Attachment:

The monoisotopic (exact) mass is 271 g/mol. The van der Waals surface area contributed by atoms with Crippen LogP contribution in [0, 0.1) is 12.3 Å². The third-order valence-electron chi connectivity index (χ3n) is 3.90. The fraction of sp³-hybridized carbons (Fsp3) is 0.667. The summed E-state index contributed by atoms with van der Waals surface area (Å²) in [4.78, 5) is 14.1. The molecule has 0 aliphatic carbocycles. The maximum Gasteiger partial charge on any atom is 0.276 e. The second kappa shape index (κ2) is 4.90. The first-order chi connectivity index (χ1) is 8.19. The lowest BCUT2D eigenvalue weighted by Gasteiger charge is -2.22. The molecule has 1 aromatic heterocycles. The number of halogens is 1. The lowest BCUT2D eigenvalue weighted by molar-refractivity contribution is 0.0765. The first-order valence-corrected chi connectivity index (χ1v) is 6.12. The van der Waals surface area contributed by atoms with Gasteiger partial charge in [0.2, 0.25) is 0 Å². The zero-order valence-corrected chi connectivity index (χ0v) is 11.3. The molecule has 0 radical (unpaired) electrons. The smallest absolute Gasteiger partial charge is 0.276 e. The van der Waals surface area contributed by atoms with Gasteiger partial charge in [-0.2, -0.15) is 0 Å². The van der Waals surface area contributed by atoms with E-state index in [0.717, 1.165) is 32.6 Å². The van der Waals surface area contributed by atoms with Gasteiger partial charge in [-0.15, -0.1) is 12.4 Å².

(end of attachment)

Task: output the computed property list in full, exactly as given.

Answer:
The monoisotopic (exact) mass is 271 g/mol. The van der Waals surface area contributed by atoms with Crippen LogP contribution in [0, 0.1) is 12.3 Å². The third-order valence-electron chi connectivity index (χ3n) is 3.90. The fraction of sp³-hybridized carbons (Fsp3) is 0.667. The summed E-state index contributed by atoms with van der Waals surface area (Å²) in [4.78, 5) is 14.1. The molecule has 0 aliphatic carbocycles. The maximum Gasteiger partial charge on any atom is 0.276 e. The second kappa shape index (κ2) is 4.90. The first-order chi connectivity index (χ1) is 8.19. The lowest BCUT2D eigenvalue weighted by Gasteiger charge is -2.22. The molecule has 1 aromatic heterocycles. The number of halogens is 1. The lowest BCUT2D eigenvalue weighted by molar-refractivity contribution is 0.0765. The first-order valence-corrected chi connectivity index (χ1v) is 6.12. The van der Waals surface area contributed by atoms with Gasteiger partial charge in [0.2, 0.25) is 0 Å². The zero-order valence-corrected chi connectivity index (χ0v) is 11.3. The molecule has 0 radical (unpaired) electrons. The smallest absolute Gasteiger partial charge is 0.276 e. The van der Waals surface area contributed by atoms with Gasteiger partial charge in [-0.2, -0.15) is 0 Å². The van der Waals surface area contributed by atoms with E-state index in [0.717, 1.165) is 32.6 Å². The van der Waals surface area contributed by atoms with Gasteiger partial charge in [-0.15, -0.1) is 12.4 Å².